A theme that you may begin to pick up on is a lot of bands start with one main member creating some music, generally messing around, and accidentally making something good. With a history extending all the way back to 1997, when people still talked to each other in person, Ben Gibbard recorded a demo on cassette. This would go on to inspire him to form the band in a more official sense, acquiring lead guitarist Chris Walla, Bassist Nick Harmar, and Nathan Good on drums. As bands usually go, Chris Walla and Nathan Good eventually went their separate ways. Twenty years and seven albums later, Death Cab for Cutie is ready for a slice of the limelight again. Before leaving the group, Walla helped record their eighth studio album.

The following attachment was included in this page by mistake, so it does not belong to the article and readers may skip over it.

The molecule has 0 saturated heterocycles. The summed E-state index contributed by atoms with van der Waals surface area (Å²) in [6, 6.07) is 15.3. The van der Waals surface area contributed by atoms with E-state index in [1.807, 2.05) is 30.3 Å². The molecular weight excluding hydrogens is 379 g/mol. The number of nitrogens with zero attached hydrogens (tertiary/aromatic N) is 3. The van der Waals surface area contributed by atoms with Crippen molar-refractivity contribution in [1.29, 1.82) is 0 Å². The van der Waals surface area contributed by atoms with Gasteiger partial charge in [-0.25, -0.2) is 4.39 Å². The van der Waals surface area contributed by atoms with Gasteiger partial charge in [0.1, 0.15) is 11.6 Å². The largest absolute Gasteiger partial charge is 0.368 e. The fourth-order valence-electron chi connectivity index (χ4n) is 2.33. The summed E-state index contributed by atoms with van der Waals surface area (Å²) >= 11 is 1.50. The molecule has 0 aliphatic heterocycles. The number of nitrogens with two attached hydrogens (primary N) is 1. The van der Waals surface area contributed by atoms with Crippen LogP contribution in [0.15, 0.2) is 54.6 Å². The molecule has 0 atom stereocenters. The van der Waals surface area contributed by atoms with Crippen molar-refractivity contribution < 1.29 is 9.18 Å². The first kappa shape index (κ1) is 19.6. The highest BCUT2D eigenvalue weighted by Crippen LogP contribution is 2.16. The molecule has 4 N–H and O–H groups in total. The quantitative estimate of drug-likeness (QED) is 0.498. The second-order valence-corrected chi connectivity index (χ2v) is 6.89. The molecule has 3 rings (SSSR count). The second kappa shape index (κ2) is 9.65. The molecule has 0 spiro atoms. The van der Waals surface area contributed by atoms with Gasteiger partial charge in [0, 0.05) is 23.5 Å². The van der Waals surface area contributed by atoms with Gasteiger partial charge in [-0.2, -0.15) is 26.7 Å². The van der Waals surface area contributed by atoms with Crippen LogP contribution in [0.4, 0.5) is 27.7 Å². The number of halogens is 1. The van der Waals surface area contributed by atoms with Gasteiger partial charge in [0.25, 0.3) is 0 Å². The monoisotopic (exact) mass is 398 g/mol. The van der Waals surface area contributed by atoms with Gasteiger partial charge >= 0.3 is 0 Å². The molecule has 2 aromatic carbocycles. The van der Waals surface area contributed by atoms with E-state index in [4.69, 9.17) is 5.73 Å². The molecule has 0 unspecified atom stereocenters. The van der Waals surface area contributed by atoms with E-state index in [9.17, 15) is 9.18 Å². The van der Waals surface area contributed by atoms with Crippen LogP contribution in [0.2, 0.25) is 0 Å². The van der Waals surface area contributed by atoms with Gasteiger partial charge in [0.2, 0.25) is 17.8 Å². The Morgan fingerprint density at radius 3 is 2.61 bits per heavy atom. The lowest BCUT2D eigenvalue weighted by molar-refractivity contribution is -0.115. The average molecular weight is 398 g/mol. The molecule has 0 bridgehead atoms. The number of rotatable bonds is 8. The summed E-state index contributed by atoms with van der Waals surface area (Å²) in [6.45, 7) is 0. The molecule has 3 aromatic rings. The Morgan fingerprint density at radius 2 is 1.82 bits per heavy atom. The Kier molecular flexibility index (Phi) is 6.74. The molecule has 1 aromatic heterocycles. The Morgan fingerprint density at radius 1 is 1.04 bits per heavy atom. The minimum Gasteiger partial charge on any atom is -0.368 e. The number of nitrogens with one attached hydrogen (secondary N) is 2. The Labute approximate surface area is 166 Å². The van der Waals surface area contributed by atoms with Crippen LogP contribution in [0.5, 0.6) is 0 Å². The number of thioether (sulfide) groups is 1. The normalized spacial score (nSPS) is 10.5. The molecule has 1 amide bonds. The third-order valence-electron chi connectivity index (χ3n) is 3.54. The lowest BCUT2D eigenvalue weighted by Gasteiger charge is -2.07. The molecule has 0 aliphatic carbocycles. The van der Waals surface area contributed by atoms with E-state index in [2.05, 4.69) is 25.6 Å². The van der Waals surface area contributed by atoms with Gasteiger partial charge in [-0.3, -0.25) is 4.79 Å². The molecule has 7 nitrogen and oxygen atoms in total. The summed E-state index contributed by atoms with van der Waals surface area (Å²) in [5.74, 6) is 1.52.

Kintsugi is an art and a philosophy. In Japanese culture, Kintsugi is the art of fixing broken pottery, as well as the philosophy that mending something back together is part of the object’s story and not something to be covered up. Gibbard felt that the last album may have turned some of their audience away from the band, and saw this record as a way to bring them back. The problem most fans have with Kintsugi is there’s no consistent flow to it. While listening to the music, all you feel is like you turned on the radio to a top hit station but it’s just one band performing random songs. Nearly everything on the record is a heavy hitter, but none of it flows very well. Very quickly, I wanted to add that the band announced their ninth studio album, Thank You for Today, will be released in august. So, if you want to see a review of it let me know.
The vinyl itself is lovely, black, and 180 grams of musical goodness. There’s not much to say, I told you none of the vinyl this month would be too exciting. Anyways, it’s 1:17 am and I’m not tired, you are.
In case I don’t see ya, good morning, good afternoon, and good night.